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Thursday, July 9, 2009

THE SAN FERNANDO VALLEY ACES

The San Fernando Valley Aces
by Gerald Fecht
(originally published in the No Ho Arts District Newletter)

Almost gone now are the fleeting memories of that fateful March morning in 1942, when a somber and mysterious parade of vehicles headed northward across the San Fernando Valley. The long line of farm trucks and weathered cars left Griffith Park exactly at dawn, accompanied by worried young military policemen in American Army trucks. Women in veiled hats and their best cloth coats looked fearfully from the windows of the vehicles, while children still confused from their incomplete sleep stared into the first light of the day. From Tuna Canyon more vehicles would join the caravan on its way toward the treacherous Grape Vine pass into California's Central Valley.
Four months before, the forces of Imperial Japan on another fateful dawn, had attacked the American naval fleet in Pearl Harbor, Hawaii. And, suddenly generation of Japanese, many of who were American citizens, found themselves unwelcome in the places that once valued those workers for their work ethic and farming skills. On the mainland, especially along the West Coast, Japanese families found themselves aliens in the land they had come to believe was their own.
A century earlier Spanish colonists and missionaries brought fruit trees with them to California, but it wasn't until the coming of the railroads that large scale farming became a reality. Gradually, the owners of the San Fernando Valley's large wheat farms realized that the area's mild climate and natural springs could sustain great orchards to bring fruits to the winter wrapped states of the American Midwest and Eastern seaboard. All then, it would take workers who knew how to plant peaches, plums, apricots, walnuts and table grapes. Youthful, single Japanese workers fit the bill.
Out of the 24,326 Japanese workers brought to California in 1900, only 410 were women. But, it wasn't long before farm workers began to save their meager earnings to find "picture brides" to share their lives in America.
As the 1920s "roared" and the 1930s recoiled into the Great Depression, small family vegetable farms emerged in the Eastern parts of the San Fernando Valley. The city's central produce market's demand for fresh fruits and vegetables grew right along with the population. With a heritage of farming on limited spaces, Japanese-American and emigrant farmers were especially suited for specialized truck-farming.
Through hard work and frugality, Japanese family owned farms prospered. Most of those truck-farmers entered into the mainstream American culture, but others tried to hold on to old world traditions such as the martial arts, Japanese dance and the Buddhist and Shinto faiths. The Japanese Empire's attack on Pearl Harbor in December of 1941 changed most of these farm families' lives forever.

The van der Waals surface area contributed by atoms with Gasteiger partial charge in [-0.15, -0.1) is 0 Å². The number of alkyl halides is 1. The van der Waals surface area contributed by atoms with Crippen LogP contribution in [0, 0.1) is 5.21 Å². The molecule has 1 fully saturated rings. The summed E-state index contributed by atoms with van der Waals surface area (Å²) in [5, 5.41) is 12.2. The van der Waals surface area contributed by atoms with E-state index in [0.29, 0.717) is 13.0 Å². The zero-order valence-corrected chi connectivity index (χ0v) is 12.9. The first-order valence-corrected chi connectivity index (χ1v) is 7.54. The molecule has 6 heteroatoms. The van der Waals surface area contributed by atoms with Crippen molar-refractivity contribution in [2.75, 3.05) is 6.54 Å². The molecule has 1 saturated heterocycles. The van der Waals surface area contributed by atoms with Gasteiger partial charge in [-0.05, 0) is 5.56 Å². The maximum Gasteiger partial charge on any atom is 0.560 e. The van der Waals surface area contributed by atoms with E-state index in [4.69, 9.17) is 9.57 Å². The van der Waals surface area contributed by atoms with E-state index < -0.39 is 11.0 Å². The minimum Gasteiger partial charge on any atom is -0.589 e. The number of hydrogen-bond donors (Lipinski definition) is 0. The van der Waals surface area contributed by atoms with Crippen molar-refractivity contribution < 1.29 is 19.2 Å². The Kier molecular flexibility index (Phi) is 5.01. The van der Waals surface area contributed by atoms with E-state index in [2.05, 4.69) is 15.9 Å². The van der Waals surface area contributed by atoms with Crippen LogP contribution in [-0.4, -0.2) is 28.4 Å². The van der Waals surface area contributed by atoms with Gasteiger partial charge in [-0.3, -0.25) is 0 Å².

In December of 1941 ordinary Valley residents had more to worry about than the holiday presents that would buy at Rathbun's Department Store. They now spoke in hushed tones about Japan's plans to bomb the air plane factories in Burbank or their homes. Fear of invasion was very real to Californians. By the New Year, politicians were demanding additional protection from the Federal Government. What would be done about the possible sabotage of Japanese living in the West?
The answer - on February 19th, 1942, President Franklin Roosevelt signed an order resulting in the ultimate internment of over 120,000 adults and children of Japanese ancestry. Two thirds of those interned were American citizens. Arrests of suspicious Japanese men came quickly, followed by notices to families that they were to pack only personal necessities and report to specific locations within a matter of days. For Japanese families in the San Fernando Valley, that location was at the west end of Griffith Park, at the Los Angeles County drunk farm where Travel Town stands today.
From that sad "assembly center" the long caravan to Manzanar and other concentration camps emerged. Only 54,127 of the Japanese who experienced the internment returned to the West coast after the war. Those who once lived in the San Fernando Valley lost everything.
In the Manzanar camp, Japanese-American boys from Los Angeles created a "Cracker Jack" baseball team called the San Fernando Valley Aces. When the opportunity arose many of those same boys joined the 442nd Regimental Combat Team to fight in Europe for their country. No one can deny the loyalty of Japanese-American soldiers who won: 21 Medals of Honor, 53 Distinguished Service Crosses. 580 Silver Star, 4,000 Bronze Stars and 12 French Croix de Guerres.
With the war over, and little recognition of their wartime experiences many Japanese-Americans returned to the San Fernando Valley. With their family farms gone, they took jobs as laborers and gardeners. As soon as they were able, they and their kids enrolled in the Valley's new "junior colleges" (LA Valley and Pierce), and entered upper division universities such as USC and UCLA. Today, Japanese-Americans are among the best educated and financially successful people in our nation. In 1951, they also began to attend to their unique heritage. They opened the San Fernando Valley Japanese-American Community Center, that now serves 18 community organizations and over 1,000 Valley families.
The SFVJACC is located at: 12953 Branford Street in Pacoima.

2 comments:

Hoot said...

What an interesting post. Thanks.

Gerald R. Fecht said...

Thanks Hoot,
Someday, we'll find a way to put up a plaque honoring the San Fernando Valley Aces.
Jerry
Remember, The Museum of the San Fernando Valley belongs to you.